http://www.thestar.com/ 

Mar. 3, 2003. 01:00 AM
 
 Spain's Aznar takes big risk

Backs U.S., Britain on Iraq crisis Seeks louder voice for his country


MADRID— A shy former tax inspector has led Spain kicking and screaming into ground zero of the Iraq crisis, gambling that his avid support for the United States will help his country gain global clout.

Prime Minister Jose Maria Aznar says confronting the threat of terrorism and weapons of mass destruction outweighs the risk of political oblivion for his party as he defies public opinion to back possible U.S. military action to disarm Iraq.

"We don't want anyone to tell us at some point in the future, `You failed to confront the problems the world had,'" Aznar said Friday at a news conference with British Prime Minister Tony Blair. "We are working for world peace and security.''

Aznar also wants Spain to become a prominent voice on the international stage to match its growing power and confidence. After decades as one of Europe's poor, backward states, Spain has undergone dramatic changes since longtime dictator Gen. Francisco Franco died in 1975, evolving into a stable democracy with the world's 10th-largest economy.

In a world redefined by terrorism since Sept. 11, Aznar is especially eager to see Spain — which for decades has battled Basque separatist violence it calls terrorism — emerge as a country with things to say and to offer. Aznar says Spain is strong enough to join the G-7 club of wealthy industrialized nations.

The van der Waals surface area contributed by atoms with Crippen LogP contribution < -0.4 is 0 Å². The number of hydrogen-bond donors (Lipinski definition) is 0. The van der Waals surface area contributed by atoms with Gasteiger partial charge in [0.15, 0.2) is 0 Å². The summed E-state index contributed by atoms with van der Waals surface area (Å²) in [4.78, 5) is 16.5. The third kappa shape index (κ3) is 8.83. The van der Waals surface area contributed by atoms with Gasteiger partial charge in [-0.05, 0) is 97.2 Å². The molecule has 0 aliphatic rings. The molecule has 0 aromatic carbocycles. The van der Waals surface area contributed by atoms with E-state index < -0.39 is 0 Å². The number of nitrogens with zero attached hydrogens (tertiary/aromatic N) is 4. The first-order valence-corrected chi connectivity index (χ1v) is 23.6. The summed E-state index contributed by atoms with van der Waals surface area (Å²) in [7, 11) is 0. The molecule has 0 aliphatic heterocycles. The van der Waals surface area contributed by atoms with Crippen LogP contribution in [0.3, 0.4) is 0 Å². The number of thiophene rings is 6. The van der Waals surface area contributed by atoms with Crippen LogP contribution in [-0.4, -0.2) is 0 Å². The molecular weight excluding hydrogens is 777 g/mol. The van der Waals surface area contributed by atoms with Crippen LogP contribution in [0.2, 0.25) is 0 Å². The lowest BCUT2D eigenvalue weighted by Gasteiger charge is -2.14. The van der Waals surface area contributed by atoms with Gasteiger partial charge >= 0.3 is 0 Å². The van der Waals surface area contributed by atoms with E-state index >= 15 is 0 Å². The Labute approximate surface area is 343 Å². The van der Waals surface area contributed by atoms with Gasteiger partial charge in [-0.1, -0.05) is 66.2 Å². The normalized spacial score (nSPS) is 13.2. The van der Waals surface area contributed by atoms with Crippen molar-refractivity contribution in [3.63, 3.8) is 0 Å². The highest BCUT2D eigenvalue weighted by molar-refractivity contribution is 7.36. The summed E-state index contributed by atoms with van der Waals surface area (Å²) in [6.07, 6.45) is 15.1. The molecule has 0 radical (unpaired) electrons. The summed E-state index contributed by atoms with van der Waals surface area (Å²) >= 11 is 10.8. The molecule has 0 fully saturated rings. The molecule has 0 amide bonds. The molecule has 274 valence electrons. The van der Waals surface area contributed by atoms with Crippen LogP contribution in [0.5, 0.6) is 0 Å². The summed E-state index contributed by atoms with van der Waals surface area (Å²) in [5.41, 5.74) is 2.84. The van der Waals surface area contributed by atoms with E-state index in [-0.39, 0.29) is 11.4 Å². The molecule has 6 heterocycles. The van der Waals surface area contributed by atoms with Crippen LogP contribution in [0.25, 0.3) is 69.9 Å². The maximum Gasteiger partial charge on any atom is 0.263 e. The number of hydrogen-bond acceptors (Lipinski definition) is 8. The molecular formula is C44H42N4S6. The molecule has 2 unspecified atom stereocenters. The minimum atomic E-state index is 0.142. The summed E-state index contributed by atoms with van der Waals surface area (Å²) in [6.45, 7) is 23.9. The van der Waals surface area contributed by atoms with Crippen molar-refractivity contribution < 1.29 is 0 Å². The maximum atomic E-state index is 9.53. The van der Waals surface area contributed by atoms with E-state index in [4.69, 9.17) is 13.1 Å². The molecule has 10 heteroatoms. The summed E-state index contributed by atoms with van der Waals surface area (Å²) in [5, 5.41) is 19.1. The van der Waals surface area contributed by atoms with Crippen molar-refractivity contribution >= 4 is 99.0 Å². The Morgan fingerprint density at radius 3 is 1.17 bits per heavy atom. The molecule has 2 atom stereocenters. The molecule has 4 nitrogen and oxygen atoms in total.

"Spain must play in the first division," Aznar said in a recent radio interview.

As Aznar digs Spain deeper into the U.S. camp, the silence from Aznar's conservative Popular Party is deafening: it refrains from griping, but there's no praise either.

Polls show more than 80 per cent of Spaniards oppose war even with United Nations backing. Aznar, 50, has said he won't seek a third term in general elections scheduled for 2004.

Along with Britain and the United States, Spain has co-sponsored a draft U.N. resolution paving the way to war. About the only thing missing is a Spanish commitment to provide troops, ships or planes if war does break out, and Aznar doesn't rule it out.

ASSOCIATED PRESS